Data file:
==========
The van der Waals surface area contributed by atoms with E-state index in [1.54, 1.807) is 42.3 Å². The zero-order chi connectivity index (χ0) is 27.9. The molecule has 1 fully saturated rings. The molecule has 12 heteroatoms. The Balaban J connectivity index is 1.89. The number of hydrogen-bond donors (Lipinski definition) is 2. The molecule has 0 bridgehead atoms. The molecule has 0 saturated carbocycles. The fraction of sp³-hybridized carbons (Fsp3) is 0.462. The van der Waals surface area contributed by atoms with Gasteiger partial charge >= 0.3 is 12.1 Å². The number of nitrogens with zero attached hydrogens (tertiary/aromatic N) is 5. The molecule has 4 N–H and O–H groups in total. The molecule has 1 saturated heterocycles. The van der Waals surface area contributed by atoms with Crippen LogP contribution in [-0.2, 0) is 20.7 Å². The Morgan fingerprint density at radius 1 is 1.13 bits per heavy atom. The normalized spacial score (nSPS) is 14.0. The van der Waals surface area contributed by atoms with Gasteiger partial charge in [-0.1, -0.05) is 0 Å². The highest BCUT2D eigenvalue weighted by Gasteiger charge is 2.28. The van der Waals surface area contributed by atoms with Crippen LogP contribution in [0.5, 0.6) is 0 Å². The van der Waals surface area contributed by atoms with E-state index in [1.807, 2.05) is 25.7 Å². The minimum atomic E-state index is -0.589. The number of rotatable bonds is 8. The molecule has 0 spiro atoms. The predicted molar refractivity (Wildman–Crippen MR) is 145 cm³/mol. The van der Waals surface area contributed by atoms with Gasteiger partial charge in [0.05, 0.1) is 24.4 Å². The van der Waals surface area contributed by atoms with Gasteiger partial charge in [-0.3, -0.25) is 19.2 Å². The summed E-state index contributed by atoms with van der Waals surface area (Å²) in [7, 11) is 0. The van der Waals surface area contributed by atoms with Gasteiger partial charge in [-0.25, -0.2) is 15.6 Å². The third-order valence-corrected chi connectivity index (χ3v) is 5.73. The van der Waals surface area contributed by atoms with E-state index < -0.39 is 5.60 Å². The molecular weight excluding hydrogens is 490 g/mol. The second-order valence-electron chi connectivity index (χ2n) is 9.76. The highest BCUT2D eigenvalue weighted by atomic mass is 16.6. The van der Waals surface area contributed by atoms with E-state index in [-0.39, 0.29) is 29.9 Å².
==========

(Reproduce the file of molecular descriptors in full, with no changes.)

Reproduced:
The van der Waals surface area contributed by atoms with E-state index in [1.54, 1.807) is 42.3 Å². The zero-order chi connectivity index (χ0) is 27.9. The molecule has 1 fully saturated rings. The molecule has 12 heteroatoms. The Balaban J connectivity index is 1.89. The number of hydrogen-bond donors (Lipinski definition) is 2. The molecule has 0 bridgehead atoms. The molecule has 0 saturated carbocycles. The fraction of sp³-hybridized carbons (Fsp3) is 0.462. The van der Waals surface area contributed by atoms with Gasteiger partial charge >= 0.3 is 12.1 Å². The number of nitrogens with zero attached hydrogens (tertiary/aromatic N) is 5. The molecule has 4 N–H and O–H groups in total. The molecule has 1 saturated heterocycles. The van der Waals surface area contributed by atoms with Crippen LogP contribution in [-0.2, 0) is 20.7 Å². The Morgan fingerprint density at radius 1 is 1.13 bits per heavy atom. The normalized spacial score (nSPS) is 14.0. The van der Waals surface area contributed by atoms with Gasteiger partial charge in [-0.1, -0.05) is 0 Å². The highest BCUT2D eigenvalue weighted by Gasteiger charge is 2.28. The van der Waals surface area contributed by atoms with Crippen LogP contribution in [0.5, 0.6) is 0 Å². The van der Waals surface area contributed by atoms with E-state index in [1.807, 2.05) is 25.7 Å². The minimum atomic E-state index is -0.589. The number of rotatable bonds is 8. The molecule has 0 spiro atoms. The predicted molar refractivity (Wildman–Crippen MR) is 145 cm³/mol. The van der Waals surface area contributed by atoms with Gasteiger partial charge in [0.05, 0.1) is 24.4 Å². The van der Waals surface area contributed by atoms with Gasteiger partial charge in [-0.3, -0.25) is 19.2 Å². The summed E-state index contributed by atoms with van der Waals surface area (Å²) in [7, 11) is 0. The van der Waals surface area contributed by atoms with Gasteiger partial charge in [-0.25, -0.2) is 15.6 Å². The third-order valence-corrected chi connectivity index (χ3v) is 5.73. The van der Waals surface area contributed by atoms with E-state index < -0.39 is 5.60 Å². The molecular weight excluding hydrogens is 490 g/mol. The second-order valence-electron chi connectivity index (χ2n) is 9.76. The highest BCUT2D eigenvalue weighted by atomic mass is 16.6. The van der Waals surface area contributed by atoms with E-state index in [-0.39, 0.29) is 29.9 Å².